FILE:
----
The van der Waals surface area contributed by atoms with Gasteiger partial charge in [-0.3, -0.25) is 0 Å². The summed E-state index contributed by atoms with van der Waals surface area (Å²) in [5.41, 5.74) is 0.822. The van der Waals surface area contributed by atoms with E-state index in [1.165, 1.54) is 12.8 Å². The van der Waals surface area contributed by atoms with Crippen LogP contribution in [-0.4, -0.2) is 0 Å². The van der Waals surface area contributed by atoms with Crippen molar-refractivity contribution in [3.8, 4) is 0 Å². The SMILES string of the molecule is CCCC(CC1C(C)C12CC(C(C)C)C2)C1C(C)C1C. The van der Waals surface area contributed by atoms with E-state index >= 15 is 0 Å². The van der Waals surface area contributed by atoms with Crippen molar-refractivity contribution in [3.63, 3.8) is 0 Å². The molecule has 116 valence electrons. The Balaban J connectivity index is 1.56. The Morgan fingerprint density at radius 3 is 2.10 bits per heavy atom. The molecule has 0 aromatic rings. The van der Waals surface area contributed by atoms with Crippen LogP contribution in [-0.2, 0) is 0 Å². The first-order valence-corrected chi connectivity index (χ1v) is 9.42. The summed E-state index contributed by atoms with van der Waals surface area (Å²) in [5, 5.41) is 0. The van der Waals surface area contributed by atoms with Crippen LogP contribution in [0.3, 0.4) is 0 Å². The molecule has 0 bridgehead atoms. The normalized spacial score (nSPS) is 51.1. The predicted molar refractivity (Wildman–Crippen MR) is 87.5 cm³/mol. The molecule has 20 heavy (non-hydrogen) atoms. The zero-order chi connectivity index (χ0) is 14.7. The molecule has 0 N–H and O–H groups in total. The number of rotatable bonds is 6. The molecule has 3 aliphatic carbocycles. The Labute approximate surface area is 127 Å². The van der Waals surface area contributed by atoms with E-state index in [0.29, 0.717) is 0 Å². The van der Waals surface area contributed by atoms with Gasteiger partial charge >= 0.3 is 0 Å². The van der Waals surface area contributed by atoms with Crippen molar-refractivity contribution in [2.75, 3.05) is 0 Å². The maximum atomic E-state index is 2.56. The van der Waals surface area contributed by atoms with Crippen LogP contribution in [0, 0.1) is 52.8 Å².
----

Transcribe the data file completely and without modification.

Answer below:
The van der Waals surface area contributed by atoms with Gasteiger partial charge in [-0.3, -0.25) is 0 Å². The summed E-state index contributed by atoms with van der Waals surface area (Å²) in [5.41, 5.74) is 0.822. The van der Waals surface area contributed by atoms with E-state index in [1.165, 1.54) is 12.8 Å². The van der Waals surface area contributed by atoms with Crippen LogP contribution in [-0.4, -0.2) is 0 Å². The van der Waals surface area contributed by atoms with Crippen molar-refractivity contribution in [3.8, 4) is 0 Å². The SMILES string of the molecule is CCCC(CC1C(C)C12CC(C(C)C)C2)C1C(C)C1C. The van der Waals surface area contributed by atoms with E-state index >= 15 is 0 Å². The van der Waals surface area contributed by atoms with Crippen molar-refractivity contribution in [3.63, 3.8) is 0 Å². The molecule has 116 valence electrons. The Balaban J connectivity index is 1.56. The Morgan fingerprint density at radius 3 is 2.10 bits per heavy atom. The molecule has 0 aromatic rings. The van der Waals surface area contributed by atoms with Crippen LogP contribution in [-0.2, 0) is 0 Å². The first-order valence-corrected chi connectivity index (χ1v) is 9.42. The summed E-state index contributed by atoms with van der Waals surface area (Å²) in [5, 5.41) is 0. The van der Waals surface area contributed by atoms with Crippen LogP contribution in [0.3, 0.4) is 0 Å². The molecule has 0 bridgehead atoms. The normalized spacial score (nSPS) is 51.1. The predicted molar refractivity (Wildman–Crippen MR) is 87.5 cm³/mol. The molecule has 20 heavy (non-hydrogen) atoms. The zero-order chi connectivity index (χ0) is 14.7. The molecule has 0 N–H and O–H groups in total. The number of rotatable bonds is 6. The molecule has 3 aliphatic carbocycles. The Labute approximate surface area is 127 Å². The van der Waals surface area contributed by atoms with E-state index in [0.29, 0.717) is 0 Å². The van der Waals surface area contributed by atoms with Gasteiger partial charge >= 0.3 is 0 Å². The van der Waals surface area contributed by atoms with Crippen molar-refractivity contribution in [2.75, 3.05) is 0 Å². The maximum atomic E-state index is 2.56. The van der Waals surface area contributed by atoms with Crippen LogP contribution in [0, 0.1) is 52.8 Å².